The first session of the reverse vaccinology workshop began with a lecture from Debora de Oliveira-Lopes who explained the work-flow she utilises to identify epitopes for candidate for potential Schistosoma vaccines. She begins this process by selecting immunodominant epitopes that were identified by in-vitro antibodies (Ab) selection. She then reverse transcribes the amino-acid sequences to get the respective genomic sequence. The best epitopes were selected by performing alignment assays with known T and B cell Receptops (TCR, BCR) epitopes and evaluating their capacity of be recognized by HLA-DR molecules. The use of this technique is becoming frequently used in vaccines development as it reduces costs of conducting in vivo confirmatory experiments. Jesús Martinez Barnetche and Lenin Dominguez conducted a workshop focusing on identifying epitope and paratope interaction of the BCR and Abs that can be explored further using structural biology platforms and molecular docking.
On the third day, Alessandro Sette talked about curation and construction of the Immune Epitope Database (IEDB), and as well as an international collaborative project that applies integrative strategies for the study of infectious diseases, vaccine development and autoimmunity research. For the final lecture, Juan Carlos Almagro talked about the 3D modelling strategies for Abs engineering and the main properties considered during their evaluation before synthesis and transferring to clinical trials.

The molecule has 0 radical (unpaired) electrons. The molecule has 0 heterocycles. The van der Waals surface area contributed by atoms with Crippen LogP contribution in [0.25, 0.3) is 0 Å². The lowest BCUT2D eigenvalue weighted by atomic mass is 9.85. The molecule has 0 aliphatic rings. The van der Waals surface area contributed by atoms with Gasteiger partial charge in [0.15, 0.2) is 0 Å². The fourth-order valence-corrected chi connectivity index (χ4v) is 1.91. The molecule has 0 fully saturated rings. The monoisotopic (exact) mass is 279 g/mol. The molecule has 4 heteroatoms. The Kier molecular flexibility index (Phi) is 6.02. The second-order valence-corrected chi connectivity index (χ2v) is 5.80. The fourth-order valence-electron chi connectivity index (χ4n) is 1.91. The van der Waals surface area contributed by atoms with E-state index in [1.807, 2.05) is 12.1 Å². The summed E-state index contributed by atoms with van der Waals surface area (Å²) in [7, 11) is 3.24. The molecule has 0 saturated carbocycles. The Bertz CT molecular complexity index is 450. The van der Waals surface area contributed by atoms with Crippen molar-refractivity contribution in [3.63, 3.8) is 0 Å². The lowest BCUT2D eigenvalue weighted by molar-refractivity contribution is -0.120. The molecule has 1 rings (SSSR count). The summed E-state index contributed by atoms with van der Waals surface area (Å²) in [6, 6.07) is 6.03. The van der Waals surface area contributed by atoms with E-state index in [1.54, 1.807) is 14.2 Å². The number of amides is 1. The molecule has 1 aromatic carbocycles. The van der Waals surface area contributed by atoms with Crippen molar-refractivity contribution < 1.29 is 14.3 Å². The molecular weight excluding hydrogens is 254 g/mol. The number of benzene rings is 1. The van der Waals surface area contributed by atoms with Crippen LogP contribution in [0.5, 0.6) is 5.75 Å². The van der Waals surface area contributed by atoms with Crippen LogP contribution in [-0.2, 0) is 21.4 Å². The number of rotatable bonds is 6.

The three days of course included multiple practical sessions conducted by Jennifer Enciso, Antonio Del Río-Chanona, Jose Davila-Velderrain, Fernán Aguero, Lenin Domínguez and Ricardo Vázquez. During these practical sessions participants used R and Python programming, for Boolean modeling and, analysis and visualization of high-throuput data. Additionally, we had sessions on molecular docking that covered the in-situ simulation of ligand docking with a Toll-like receptor. Each practical session was complemented with information about available on-line tools including databases for crystal structures, on-line tools for the construction of protein-protein networks, epitope databases, among many others. During the course, participants also had the opportunity to present their research during posters sessions.
In the era of Immunoinformatics, new computational tools promise to reveal important information to explain multi-systemic interactions of immune system, nervous central system and even microbiome, influencing in complex emerging properties like circadian cycle. We are certain that in few years we would be able to model the complex dialogue between tumor cells and their microenvironment in cancer or to answer important questions related to, for instance, numerous clinical trials failure, which didn’t consider the heterogeneity of the immune system or microbiota in participants.
Article by Juan Carlos Balandrán & Jennifer Enciso